Objective 2c. Field research by ARS scientists from Ithaca, New York, and in collaboration with researchers from ARS in Hilo, Hawaii, and the University of Hawaii, Hilo, aimed at assessing efficacy of spray applications of Beauveria bassiana-based biopesticide against coffee berry borer (CBB) was completed in September 2017. Data collected during four field seasons (2014–2017) in the South Kona and Kau coffee growing districts of Hawaii Island are being analyzed for publication. Objective 2d. Studies aimed at genetic and biological characterization of wild strains of the fungus B. bassiana collected from Hawaiian coffee fields has been completed. Isolates of B. bassiana from over 8000 adult female CBB were initially screened morphologically to differentiate the commercial strain B. bassiana GHA from those indigenous to the sampled coffee farms and feral sites. Of these, over 150 indigenous isolates, representatives of different morphovars detected, were selected and characterized molecularly by sequencing two genes. All were identified as B. bassiana sensu stricto, and data also revealed multiple genotypes associated with CBB. The most common genotype was found at multiple sites on Hawaii Island (including at epizootic levels on an organic farm), one site on Oahu, from other insect hosts, and from a collection made prior to CBB detection. One hundred and fifty strains representing all major genotypes detected have been accessioned to the ARS Collection of Entomopathogenic Fungal Cultures (ARSEF). Seventeen strains representing distinct genotypes were selected for bioassays against laboratory-reared CBB adults, with strain GHA as the standard. Most of the Hawaiian strains exhibited virulence comparable to GHA; none were significantly more virulent. A number of these strains also showed mass-production potential equal to, or greater than, strain GHA. In our field studies, the Hawaiian strains also exhibited a greater capacity for persistence and natural spread in CBB populations than strain GHA, and in view of these numerous positive attributes, we conclude that these fungi are strong candidates for commercial development as biocontrol agents. Additional testing would be required, however, to determine if these fungi possess other key attributes of strain GHA, including activity against a broad range of insect pests and exceptional stability (shelf life) following production and formulation.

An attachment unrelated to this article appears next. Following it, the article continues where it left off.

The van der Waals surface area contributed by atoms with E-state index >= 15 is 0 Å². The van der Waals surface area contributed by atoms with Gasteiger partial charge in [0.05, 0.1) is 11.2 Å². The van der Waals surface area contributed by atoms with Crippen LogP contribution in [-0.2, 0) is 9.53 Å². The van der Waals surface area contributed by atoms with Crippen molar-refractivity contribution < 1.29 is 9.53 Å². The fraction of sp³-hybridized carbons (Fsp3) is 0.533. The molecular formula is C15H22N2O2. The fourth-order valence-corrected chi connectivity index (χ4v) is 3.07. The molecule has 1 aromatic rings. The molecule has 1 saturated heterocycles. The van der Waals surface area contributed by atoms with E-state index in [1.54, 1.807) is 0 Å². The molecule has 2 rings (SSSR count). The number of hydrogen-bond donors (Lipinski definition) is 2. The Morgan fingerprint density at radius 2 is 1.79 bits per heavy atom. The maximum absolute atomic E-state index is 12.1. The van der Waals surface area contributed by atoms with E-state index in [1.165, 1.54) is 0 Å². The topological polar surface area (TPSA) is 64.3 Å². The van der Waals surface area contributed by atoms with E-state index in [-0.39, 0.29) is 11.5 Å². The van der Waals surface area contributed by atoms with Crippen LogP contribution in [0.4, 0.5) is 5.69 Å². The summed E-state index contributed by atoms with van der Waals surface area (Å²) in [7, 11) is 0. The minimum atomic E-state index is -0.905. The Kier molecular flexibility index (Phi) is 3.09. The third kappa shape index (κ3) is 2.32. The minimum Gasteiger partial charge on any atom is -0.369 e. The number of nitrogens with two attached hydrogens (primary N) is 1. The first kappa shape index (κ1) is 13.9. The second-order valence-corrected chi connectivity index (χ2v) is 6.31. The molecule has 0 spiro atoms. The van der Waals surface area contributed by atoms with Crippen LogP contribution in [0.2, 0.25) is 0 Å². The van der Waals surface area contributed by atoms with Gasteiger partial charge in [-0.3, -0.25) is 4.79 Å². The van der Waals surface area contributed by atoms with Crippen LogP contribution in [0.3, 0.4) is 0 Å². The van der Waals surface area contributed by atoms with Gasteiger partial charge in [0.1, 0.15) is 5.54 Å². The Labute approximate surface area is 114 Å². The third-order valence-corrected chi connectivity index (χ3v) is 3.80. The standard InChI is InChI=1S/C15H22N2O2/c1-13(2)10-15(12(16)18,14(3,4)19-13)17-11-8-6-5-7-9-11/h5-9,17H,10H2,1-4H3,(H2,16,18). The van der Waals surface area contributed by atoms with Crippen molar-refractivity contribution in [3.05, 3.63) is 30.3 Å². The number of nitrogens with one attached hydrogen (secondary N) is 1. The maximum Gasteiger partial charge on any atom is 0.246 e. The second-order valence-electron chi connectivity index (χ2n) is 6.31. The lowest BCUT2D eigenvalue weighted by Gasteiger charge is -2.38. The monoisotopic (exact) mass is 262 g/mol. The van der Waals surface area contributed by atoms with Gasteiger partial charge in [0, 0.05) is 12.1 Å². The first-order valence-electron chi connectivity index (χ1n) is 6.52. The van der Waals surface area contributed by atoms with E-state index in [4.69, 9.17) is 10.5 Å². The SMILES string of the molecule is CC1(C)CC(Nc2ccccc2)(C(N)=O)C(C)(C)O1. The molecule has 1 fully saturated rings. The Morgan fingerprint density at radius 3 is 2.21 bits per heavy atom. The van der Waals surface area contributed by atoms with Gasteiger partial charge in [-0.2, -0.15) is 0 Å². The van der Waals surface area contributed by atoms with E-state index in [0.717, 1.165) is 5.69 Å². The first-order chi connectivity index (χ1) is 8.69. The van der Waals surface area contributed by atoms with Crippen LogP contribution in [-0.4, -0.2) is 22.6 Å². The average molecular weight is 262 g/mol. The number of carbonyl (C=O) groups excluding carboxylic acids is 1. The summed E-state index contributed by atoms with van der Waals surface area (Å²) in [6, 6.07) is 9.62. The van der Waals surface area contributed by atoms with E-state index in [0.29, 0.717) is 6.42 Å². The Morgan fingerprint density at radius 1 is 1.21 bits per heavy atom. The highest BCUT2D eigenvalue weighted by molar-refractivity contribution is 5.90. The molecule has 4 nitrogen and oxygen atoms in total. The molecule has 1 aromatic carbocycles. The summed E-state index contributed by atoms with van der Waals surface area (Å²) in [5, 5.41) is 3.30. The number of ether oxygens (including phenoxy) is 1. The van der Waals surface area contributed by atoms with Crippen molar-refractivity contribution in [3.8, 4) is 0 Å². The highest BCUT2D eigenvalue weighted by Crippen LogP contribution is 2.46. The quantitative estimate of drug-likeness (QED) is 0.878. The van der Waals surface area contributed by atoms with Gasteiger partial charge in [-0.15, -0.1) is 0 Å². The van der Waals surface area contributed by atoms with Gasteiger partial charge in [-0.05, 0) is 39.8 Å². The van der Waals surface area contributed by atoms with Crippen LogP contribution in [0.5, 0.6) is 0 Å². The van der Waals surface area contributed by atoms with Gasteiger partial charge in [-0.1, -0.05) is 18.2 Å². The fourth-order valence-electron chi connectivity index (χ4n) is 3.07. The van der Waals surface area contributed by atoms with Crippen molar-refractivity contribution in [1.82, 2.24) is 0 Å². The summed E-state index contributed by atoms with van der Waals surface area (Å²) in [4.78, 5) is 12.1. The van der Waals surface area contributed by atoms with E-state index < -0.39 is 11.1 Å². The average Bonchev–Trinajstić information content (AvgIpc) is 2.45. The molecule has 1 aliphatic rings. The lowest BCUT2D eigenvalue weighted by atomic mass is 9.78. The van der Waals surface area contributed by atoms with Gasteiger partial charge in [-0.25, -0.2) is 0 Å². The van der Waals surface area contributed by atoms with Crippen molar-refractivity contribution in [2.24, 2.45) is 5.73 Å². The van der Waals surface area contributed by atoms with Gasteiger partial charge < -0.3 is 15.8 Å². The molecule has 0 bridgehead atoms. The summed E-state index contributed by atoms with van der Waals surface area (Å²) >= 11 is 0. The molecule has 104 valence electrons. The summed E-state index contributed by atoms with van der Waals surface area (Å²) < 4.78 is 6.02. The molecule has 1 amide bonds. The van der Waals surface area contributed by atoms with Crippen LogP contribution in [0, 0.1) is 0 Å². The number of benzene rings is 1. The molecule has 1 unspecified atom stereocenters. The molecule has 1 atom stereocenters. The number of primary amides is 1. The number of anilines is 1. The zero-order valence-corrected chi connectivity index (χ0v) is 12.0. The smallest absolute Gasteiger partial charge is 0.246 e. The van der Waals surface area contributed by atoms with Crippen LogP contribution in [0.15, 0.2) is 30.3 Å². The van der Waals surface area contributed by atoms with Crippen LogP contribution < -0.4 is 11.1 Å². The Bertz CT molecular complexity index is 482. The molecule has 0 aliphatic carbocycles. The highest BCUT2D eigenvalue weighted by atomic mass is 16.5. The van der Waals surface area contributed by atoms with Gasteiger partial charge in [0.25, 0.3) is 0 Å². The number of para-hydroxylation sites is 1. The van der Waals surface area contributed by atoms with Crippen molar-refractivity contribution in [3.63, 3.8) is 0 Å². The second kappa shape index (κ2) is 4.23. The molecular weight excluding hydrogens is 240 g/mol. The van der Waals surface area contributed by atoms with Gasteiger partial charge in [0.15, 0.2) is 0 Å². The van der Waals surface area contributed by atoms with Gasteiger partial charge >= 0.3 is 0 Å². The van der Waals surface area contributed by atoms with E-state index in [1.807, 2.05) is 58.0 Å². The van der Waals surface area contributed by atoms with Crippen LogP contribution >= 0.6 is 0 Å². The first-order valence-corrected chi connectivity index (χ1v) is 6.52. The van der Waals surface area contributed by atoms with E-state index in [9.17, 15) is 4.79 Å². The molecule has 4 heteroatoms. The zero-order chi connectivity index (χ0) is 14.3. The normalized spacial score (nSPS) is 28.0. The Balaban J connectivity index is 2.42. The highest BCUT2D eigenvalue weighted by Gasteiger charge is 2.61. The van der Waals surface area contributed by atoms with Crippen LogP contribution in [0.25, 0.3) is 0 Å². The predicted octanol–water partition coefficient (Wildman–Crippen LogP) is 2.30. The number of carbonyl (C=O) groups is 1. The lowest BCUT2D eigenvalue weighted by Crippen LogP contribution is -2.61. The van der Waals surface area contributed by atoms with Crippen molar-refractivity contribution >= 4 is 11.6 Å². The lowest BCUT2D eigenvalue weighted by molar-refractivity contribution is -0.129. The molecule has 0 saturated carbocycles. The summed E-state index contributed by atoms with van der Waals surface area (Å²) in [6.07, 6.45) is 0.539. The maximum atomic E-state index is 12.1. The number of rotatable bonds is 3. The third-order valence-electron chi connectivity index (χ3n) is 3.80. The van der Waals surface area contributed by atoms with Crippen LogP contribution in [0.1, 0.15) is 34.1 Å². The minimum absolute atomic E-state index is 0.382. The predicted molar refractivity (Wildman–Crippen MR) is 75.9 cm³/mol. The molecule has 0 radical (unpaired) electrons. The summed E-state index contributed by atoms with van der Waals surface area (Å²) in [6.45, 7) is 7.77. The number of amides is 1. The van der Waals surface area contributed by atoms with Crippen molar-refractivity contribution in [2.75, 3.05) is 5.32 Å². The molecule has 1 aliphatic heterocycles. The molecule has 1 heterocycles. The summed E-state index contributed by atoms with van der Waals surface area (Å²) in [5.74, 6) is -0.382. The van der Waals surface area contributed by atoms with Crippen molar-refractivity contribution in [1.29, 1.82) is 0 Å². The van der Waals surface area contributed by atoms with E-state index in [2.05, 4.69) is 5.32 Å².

1. Identification of coffee berry borer (CBB) collected in Hawaiian coffee. This fungus was first reported from CBB from Columbia in 1993, and again in 2007, but isolation and further identification studies were unsuccessful. Researchers from ARS-Ithaca, New York, ARS-Hilo, Hawaii, and the University of Hawaii, Hilo, Hawaii, collected CBB infected with the fungus (Hirsutella) fitting the same description and successfully cultured the Hawaiian strain and conducted molecular analysis. Results identified it as a member of the citriformis group. Our publication reports the first account of isolation, in vitro culture, genetic characterization and host transmission of this fungal pathogen. A culture of the fungus has been accessioned to ARSEF.
Wraight, S.P., Wraight-Galaini, S., Castrillo, L.A., Griggs, M., Keith, L.M., Matsumoto Brower, T.K. 2018. Collection, isolation, in vitro culture, and laboratory transmission of Hirsutella eleutheratorum (Hypocreales: Ophiocordycipitaceae) from coffee berry borer on Hawaii Island. Journal of Invertebrate Pathology. 157:53-66. https://doi.org/10.1016/j.jip.2018.08.002.
Clifton, E., Castrillo, L.A., Gryganski, A., Hajek, A.E. 2019. Native fungal pathogens drive collapse of a new invasive herbivore. Proceedings of the National Academy of Sciences. 116:9178-9180. https://doi.org/10.1073/pnas.1903579116.
Hajek, A.E., Steinkraus, D.C., Castrillo, L.A. 2018. Sleeping beauties: Horizontal transmission by Entomophthoralean Fungi via resting spores. Insects. 9(3). https://doi.org/10.3390/insects9030102.